The final story is similar in that the disappointment and stress of the landlady, Rosa (Susan Wokoma), is still effectively conveyed, despite the brighter aesthetic. The final part uses pastel coloring and natural light for its ambiance. But the constant struggle Rosa experiences while trying to restore the house following a flood, along with the sadness that comes as she realizes how alone she is in her efforts, puts the frustrating properties of the house into focus. It seems as though the house is preventing Rosa from even completing simple tasks like putting up wallpaper. While that effect might be clear from an outside perspective, the forces of the house are unknown to her, causing her to spiral deeper into despondency. Though the character design in the latter parts is less inherently unsettling, their more serious themes like anxiety, loneliness, and failure still manage to juxtapose the film’s stylistic components in a way that is pleasing to experience and prevents the heavy themes from becoming overwhelming.
As much as the three parts’ appearances and stories differ, they are also connected through their constant setting. The unchanging nature of the house adds to its intrigue and helps form a cohesive film rather than three separate shorts. Along with the house, the anxiety that the theme of unwanted guests brings to the characters remains consistent. In the first part, strange workers seem to be destroying the house, not fixing it; in the second, the persistent couple is a gross rodent-insect hybrid; and in the third, against her protests, Rosa’s tenant, Cosmos (Paul Kaye), refuses to stop changing things. Despite their differences, the overall sense that these figures are impeding on the lives and success of the main characters comes across well and adds to the stressful themes of the film. Whether they are removing furniture, crawling on the walls, or destroying floorboards to make an escape boat, these figures seem unlike the main characters in that they are forces of the house, not individuals.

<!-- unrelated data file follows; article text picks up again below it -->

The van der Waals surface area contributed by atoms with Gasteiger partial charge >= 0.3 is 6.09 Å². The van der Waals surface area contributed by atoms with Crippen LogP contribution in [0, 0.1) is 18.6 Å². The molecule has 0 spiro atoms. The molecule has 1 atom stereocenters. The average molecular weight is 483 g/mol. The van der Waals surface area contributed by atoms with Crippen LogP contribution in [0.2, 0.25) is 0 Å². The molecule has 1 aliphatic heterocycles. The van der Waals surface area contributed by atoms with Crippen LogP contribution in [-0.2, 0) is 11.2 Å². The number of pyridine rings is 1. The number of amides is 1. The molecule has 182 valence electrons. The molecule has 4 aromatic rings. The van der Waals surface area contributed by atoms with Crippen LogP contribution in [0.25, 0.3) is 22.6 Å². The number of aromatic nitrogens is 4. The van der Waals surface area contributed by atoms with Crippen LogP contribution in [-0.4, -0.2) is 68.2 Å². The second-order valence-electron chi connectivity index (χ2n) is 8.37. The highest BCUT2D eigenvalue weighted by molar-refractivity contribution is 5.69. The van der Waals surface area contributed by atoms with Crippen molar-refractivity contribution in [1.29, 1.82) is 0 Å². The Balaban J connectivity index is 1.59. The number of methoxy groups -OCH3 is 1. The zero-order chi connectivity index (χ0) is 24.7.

While the stories within “The House” could have easily felt like three unrelated parts, the film ties them together in a way that adds uniqueness and complexity. In addition to the connections across the three parts, the beautiful backgrounds, unsettling character design, and frustrating, personal struggles of the characters make “The House” a modern, innovative horror film.